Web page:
COVID-19

London guide battles lockdown blues with virtual tours

Victoria Craig Mar 24, 2020
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Look Up London's Katie Wignall has found a way to keep guiding through the crisis: virtual tours. Courtesy Katie Wignall
COVID-19

London guide battles lockdown blues with virtual tours

Victoria Craig Mar 24, 2020
Look Up London's Katie Wignall has found a way to keep guiding through the crisis: virtual tours. Courtesy Katie Wignall
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Britain’s Prime Minister Boris Johnson on Monday night enlisted the country’s residents to suit up in the battle against COVID-19.

Unlike in wars of the past, though, marching orders this time were simple: Stay at home.

Residents are only allowed to leave their homes for essential shopping trips, to exercise outside once per day and to travel to work if it’s absolutely necessary.

That now means most people are working from home, most shops are closed and only the likes of grocery stores, pharmacies and restaurants are allowed to operate.

For Katie Wignall, founder of tour company Look Up London, that could be a devastating blow to her business.

But, she’s found a way to keep guiding through the crisis: virtual tours.

Using the street view on Google Maps, her own photos and extensive knowledge about London history, Katie walks people virtually through both some of the city’s well-known and lesser-known sites. She’s garnered thousands of views on tours of Covent Garden, Guild Hall and Tower Hill.

Katie explained how she got the idea to move her business all online ⁠— at least temporarily ⁠— to the BBC’s Victoria Craig on the global edition of the Marketplace Morning Report. The following is an edited transcript of their conversation.

Katie Wignall: When I posted saying I was explaining and rescheduling all of the walking tours, I had a lot of lovely feedback from people saying they were going to miss the tours. And I kind of felt like, “There has to be a way now with technology that we can keep the tours going.”

Victoria Craig: You had people from all over the world ⁠— Frankfurt, Israel, Brazil, D.C., South Africa ⁠— on your first tour, didn’t you?

Katie Wignall: Yes, it was amazing. Someone from Taiwan, someone from Tasmania. I think what people really felt was in that time they were along for the virtual tour, they were really connected and just able to, for 20 to 30 minutes, just forget about whatever they were focusing on before and enjoy a bit of London history. What I’m trying to do is encourage people, who might be tempted to go outside, to stay home, but still  feel a little closer to the outdoors.

“What I’m trying to do is encourage people, who might be tempted to go outside, to stay home, but still feel a little closer to the outdoors.”

Katie Wignall, Look Up London

Victoria Craig:  This is a great innovation for your businesses, but we’re also talking about livelihood. You run walking tours all over London every day. So without being able to do that anymore, are you able to make a little bit of money, at least, doing these virtual tours?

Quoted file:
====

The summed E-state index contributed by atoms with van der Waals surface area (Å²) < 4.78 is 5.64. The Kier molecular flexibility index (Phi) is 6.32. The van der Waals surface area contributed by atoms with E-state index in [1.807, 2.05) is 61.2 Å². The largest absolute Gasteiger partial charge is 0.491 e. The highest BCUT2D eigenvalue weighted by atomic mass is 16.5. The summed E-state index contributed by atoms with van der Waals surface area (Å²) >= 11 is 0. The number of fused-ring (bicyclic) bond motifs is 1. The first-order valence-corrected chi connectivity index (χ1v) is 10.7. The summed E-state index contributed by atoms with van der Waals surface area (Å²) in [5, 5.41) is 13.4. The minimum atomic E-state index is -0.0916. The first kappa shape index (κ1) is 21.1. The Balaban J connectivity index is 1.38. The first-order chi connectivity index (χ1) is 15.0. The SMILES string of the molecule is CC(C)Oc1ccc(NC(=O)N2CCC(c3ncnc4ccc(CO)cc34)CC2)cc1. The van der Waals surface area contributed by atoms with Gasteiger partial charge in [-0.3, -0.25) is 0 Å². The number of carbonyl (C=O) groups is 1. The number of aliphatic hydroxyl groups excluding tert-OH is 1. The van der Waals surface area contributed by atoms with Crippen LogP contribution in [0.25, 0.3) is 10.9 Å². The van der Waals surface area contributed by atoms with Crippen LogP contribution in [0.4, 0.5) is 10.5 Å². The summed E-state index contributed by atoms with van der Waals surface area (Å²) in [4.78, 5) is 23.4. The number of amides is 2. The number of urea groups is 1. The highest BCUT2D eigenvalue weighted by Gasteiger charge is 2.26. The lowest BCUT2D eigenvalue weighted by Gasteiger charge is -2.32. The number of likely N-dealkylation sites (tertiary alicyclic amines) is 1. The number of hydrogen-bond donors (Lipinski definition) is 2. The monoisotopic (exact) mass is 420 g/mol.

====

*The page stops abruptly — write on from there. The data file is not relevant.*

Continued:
Katie Wignall: People have been incredibly generous. I’ve been overwhelmed with donations that people have been sending over PayPal. I definitely see the potential of doing virtual walks, and I think it could be a really exciting time actually to see how this changes things.

COVID-19 Economy FAQs

New COVID-19 cases and deaths in the U.S. are on the rise. How are Americans reacting?

Johns Hopkins University reports the seven-day average of new cases hit 68,767 on Sunday  — a record — eclipsing the previous record hit in late July during the second, summer wave of infection. A funny thing is happening with consumers though: Even as COVID-19 cases rise, Americans don’t appear to be shying away from stepping indoors to shop or eat or exercise. Morning Consult asked consumers how comfortable they feel going out to eat, to the shopping mall or on a vacation. And their willingness has been rising. Surveys find consumers’ attitudes vary by age and income, and by political affiliation, said Chris Jackson, who heads up polling at Ipsos.

How many people are flying? Has traveled picked up?

Flying is starting to recover to levels the airline industry hasn’t seen in months. The Transportation Security Administration announced on Oct. 19 that it’s screened more than 1 million passengers on a single day — its highest number since March 17. The TSA also screened more than 6 million passengers last week, its highest weekly volume since the start of the COVID-19 pandemic. While travel is improving, the TSA announcement comes amid warnings that the U.S. is in the third wave of the coronavirus. There are now more than 8 million cases in the country, with more than 219,000 deaths.

How are Americans feeling about their finances?

Nearly half of all Americans would have trouble paying for an unexpected $250 bill and a third of Americans have less income than before the pandemic, according to the latest results of our Marketplace-Edison Poll. Also, 6 in 10 Americans think that race has at least some impact on an individual’s long-term financial situation, but Black respondents are much more likely to think that race has a big impact on a person’s long-term financial situation than white or Hispanic/Latinx respondents.

Find the rest of the poll results here, which cover how Americans have been faring financially about six months into the pandemic, race and equity within the workplace and some of the key issues Trump and Biden supporters are concerned about.

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